Fleeing the past, the Sullivan family leaves Ireland to sneak into the United States, arriving in the last place that needs four more Irish: New York City. They rent a flat in a junkie-infested apartment building in Lower Manhattan. Although he works hard to get acting work, youthful patriarch Johnny Sullivan (Paddy Considine) takes a job as a cab driver. His wife, Sarah (Samantha Morton), gets work in an ice cream shop. They trade off taking care of their two young daughters, Ariel and Christy (real-life sisters Sarah and Emma Bolger).
But the past is close on their heels. The family is still mourning the death of 2-year-old Frankie Sullivan. Every so often this sense of loss is expressed in tears and anger, though mostly in the emotional distance and worried protectiveness of Johnny.
This would be merely a family melodrama if not for the Sullivans’ neighbor, Mateo (Djimon Hounsou), a painter tormented not by his past but by his future. Mateo’s passion for life helps the Sullivans come to terms with their loss, and his downward spiral is an almost perfect inversion of the coming of their tiny preemie baby.
The acting shines, and if the convincing and moving performances are the movie’s fingers, the photography balls them up into a potent fist. In one remarkable scene, the unvarnished peasant beauty of Morton is adeptly photographed in extreme close-up, calling to mind the powerful, almost iconic imagery of Carl Dreyer’s classic Jeanne d’Arc. And whenever Hounsou appears to deliver a few understated but show-stealing lines of dialogue, his feverish, sweat-beaded skin shimmers with vitality.
But the film is marred by surprising fumbles that we wouldn’t expect from Jim Sheridan, the director of the acclaimed My Left Foot. For instance, those of us west of Hoboken understand that America is a vast land of fantastic variety. Only the most arrogant New Yorker or the most oblivious foreigner would blunder so badly as to regard New York as the quintessential American city. And yet, this Anglo-Irish picture, set in Manhattan, is audaciously titled In America.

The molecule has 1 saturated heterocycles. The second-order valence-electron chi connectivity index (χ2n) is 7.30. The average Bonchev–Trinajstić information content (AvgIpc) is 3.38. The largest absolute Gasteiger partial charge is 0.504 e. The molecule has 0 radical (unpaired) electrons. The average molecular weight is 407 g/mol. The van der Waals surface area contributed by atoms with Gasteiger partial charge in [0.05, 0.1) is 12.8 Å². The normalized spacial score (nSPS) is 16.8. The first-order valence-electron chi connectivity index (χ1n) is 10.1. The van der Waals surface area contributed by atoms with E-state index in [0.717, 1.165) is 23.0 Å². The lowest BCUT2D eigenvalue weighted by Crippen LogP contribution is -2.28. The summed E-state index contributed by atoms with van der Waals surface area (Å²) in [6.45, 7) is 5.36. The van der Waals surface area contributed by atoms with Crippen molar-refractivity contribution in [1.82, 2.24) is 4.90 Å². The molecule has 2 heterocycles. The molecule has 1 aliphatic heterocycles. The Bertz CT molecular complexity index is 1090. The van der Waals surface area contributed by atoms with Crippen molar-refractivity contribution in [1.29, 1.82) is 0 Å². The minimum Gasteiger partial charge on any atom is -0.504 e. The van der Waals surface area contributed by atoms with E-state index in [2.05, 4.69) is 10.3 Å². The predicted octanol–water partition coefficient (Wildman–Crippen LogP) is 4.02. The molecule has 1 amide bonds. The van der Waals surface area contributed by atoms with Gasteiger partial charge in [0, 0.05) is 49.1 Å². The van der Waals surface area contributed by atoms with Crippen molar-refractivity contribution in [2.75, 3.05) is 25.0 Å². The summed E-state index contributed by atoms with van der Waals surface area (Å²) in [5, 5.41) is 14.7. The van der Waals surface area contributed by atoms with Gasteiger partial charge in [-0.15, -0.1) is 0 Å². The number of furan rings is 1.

This semiautobiographical film is loosely based on writer-director Sheridan’s experience. As suggested by the largely pre-1990 pop sound track, Sheridan’s time in New York was somewhere back in the Koch administration. All of this makes In America a sort of period film mistakenly set in the present. And the savvy viewer will become painfully aware that Sheridan hasn’t the faintest idea what New York is like in 2003. Many plot points are embarrassing anachronisms: Not only does this poor family decide to live in now-pricey Lower Manhattan, but the white protagonist gets a job as a taxi driver, today the province of Third World immigrants.
And for a film about a young family struggling to make ends meet in the most expensive city east of San Francisco, there is a surprising lack of class angst. To scrimp along amid affluence can make even the most optimistic immigrant realistically indignant — and that’s a vital part of the New York experience! The Sullivans’ hopeful outlook often makes them look like rubes, and it’s difficult to sympathize with the blithely ignorant.
What’s more, in post-9/11 America, the immigration angle is so relevant, so important, that the socially conscious viewer will likely be baffled to find it only briefly touched upon. These illegal residents somehow are able to get jobs and enroll their children in school without a care in the world.
That said, those unfamiliar with the real New York will probably accept the imaginary world Sheridan presents as genuine enough. He may not know contemporary Manhattan, but he probably has shrewdly estimated his audience: British and Irish art house audiences who wish they could live out their American fantasies.
As we might expect from a director writing his own screenplay, we have some too-blatant storytelling techniques. The film is narrated by an apparently omniscient 10-year-old who is wise before her years, roving around with a camcorder and making poignant, witty observations. The episodic plot and meandering character arcs are difficult to tie together, and Sheridan resorts to clichés of moviemaking in an effort to make things work, using disconnected monologues and snowball fights choreographed over a music a la MTV. Then there’s the bald symbolism and spell-it-out sound track selections that, just in case you didn’t get it, dutifully hammer home every point the screenwriter could better have made with plot and structure.
Yes, those kids are cute little devils. Yes, childhood is as magical as parenthood is harrowing. But the things that make In America a moving experience are the same things that could take place anywhere. It’s admirable that Sheridan wanted to tell his American story, but a host of avoidable mistakes lower this well-meaning family melodrama to the level of make-believe.
Showing at the Birmingham 8 (Old Woodward, south of Maple, Birmingham). Call 248-644-3456.
E-mail Michael Jackman at firstname.lastname@example.org.
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